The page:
The path is part of the destination. This is particularly true of the vision for sustainable individual mobility. The longed-for end goal – transport systems which are sustainable and produce no emissions – necessitates an entire series of impactful steps which make individual forms of transport more environmentally friendly and less resource-heavy. The future is today.
The optimisation of combustion engines to make them ever more fuel efficient and the evolution of hybrid technology as a bridge towards fully sustainable mobility are mirrored in developments in the field of fuel technology. Alternatives to petrol and diesel from crude oil have been widely available for many years, and are sometimes even combined with traditional energy sources – as fuel hybrids, one might say. Examples include the blending of ethanol from renewable sources with fossil fuels. In many countries around the world, this blending rate (which is continuously increasing) is even enshrined in law. Strategies that promote a move away from fossil fuels are intended to curb global warming. Regenerative fuels can make a significant contribution in this respect.
Of course, these fuel components still release CO2 when they are burned. However, a holistic assessment makes the difference clear: energy generated without the use of CO2 can be used to produce gaseous and liquid fuels from readily available components such as carbon dioxide and water (power-to-x). The same is true for biofuels: in this case, carbon dioxide and water which are already present in the environment are used for plant growth. During combustion in the engine, these regenerative fuels release only the amount of CO2 used in their production, i.e. the climate impact is neutral or even positive. If all fuels could be generated in this way, a climate-neutral combustion engine might become reality. This would allow us to overcome the day when the oil wells run dry.
There is a great deal more to these fuels than their sustainability in terms of CO2 impacts, however. Their exhaust emission figures are significantly lower than those for fossil fuel energy sources; for example, they emit substantially fewer soot particles or nitrogen oxides than petrol.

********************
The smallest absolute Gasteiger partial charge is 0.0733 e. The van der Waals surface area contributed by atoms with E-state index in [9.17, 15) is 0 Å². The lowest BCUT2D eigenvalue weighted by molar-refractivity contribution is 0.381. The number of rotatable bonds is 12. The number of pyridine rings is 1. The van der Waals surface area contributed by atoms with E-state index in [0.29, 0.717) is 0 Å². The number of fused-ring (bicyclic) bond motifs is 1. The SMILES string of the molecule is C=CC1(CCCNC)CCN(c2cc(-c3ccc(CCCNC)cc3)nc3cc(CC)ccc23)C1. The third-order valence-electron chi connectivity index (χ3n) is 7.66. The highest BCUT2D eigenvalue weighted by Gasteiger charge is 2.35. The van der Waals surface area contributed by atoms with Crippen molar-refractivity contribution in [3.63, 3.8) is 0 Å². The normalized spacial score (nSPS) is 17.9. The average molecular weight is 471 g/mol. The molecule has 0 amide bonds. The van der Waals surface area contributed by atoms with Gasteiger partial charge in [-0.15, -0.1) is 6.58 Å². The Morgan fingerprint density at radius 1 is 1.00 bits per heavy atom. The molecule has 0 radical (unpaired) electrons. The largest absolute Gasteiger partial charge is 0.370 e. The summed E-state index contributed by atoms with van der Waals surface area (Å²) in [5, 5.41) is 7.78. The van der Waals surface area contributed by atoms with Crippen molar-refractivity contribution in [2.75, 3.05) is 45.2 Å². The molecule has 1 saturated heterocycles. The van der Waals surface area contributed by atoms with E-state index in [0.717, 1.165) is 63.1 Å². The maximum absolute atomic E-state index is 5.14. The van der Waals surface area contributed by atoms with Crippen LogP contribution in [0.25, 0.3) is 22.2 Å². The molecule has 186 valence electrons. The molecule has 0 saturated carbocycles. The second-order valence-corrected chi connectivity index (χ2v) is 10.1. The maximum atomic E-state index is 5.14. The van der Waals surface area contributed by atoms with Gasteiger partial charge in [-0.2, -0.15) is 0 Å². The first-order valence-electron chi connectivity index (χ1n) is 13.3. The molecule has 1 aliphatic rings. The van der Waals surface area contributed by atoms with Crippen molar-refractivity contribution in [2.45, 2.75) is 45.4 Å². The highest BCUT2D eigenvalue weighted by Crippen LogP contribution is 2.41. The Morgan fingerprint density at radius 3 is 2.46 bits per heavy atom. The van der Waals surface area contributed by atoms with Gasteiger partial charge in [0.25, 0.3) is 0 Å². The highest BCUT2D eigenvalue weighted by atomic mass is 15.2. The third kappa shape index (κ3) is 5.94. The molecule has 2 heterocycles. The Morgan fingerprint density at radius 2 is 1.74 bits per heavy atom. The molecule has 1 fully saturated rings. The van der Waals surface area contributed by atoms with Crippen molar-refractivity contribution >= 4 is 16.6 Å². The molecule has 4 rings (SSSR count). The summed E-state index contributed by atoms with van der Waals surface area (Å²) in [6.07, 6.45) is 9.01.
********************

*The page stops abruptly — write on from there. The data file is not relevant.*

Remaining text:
Jörg Kerner, Head of Powertrain Development, highlights another important point: "Sustainably produced fuels are a quick way to cut CO2 emissions from a company's existing fleet. Future stages of development will produce specially designed engines which are able to harness the full potential of these fuels in terms of optimised emissions, CO2 and performance. In combination with plug-in technology, this will deliver a driving experience typical of Porsche while at the same time ticking every environmental box."
Using the existing network of petrol stations would enable widespread availability to be achieved quickly. Synthetic fuels from sustainable sources are therefore a key bridge towards climate-neutral mobility in an emission-free future, and an important building block for rapid CO2 reductions in existing fleets, particularly since the blending proportion can be gradually increased and the procedure is compatible with existing engine concepts.
In the foreseeable future, powertrains featuring combustion engines that operate using sustainably produced fuels will be offered as an optimum solution for sports cars in terms of performance, vehicle weight and range – key considerations from the perspective of Porsche customers. Even in areas where local exhaust emissions must be avoided at all costs, however, an emission-free powertrain is no longer a pipe dream for Porsche.
In such cases, electric vehicles and plug-in hybrid vehicles which can be operated with either fuel or electricity from renewable sources offer a CO2-free alternative. Meaning that sustainable individual mobility is not just wishful thinking.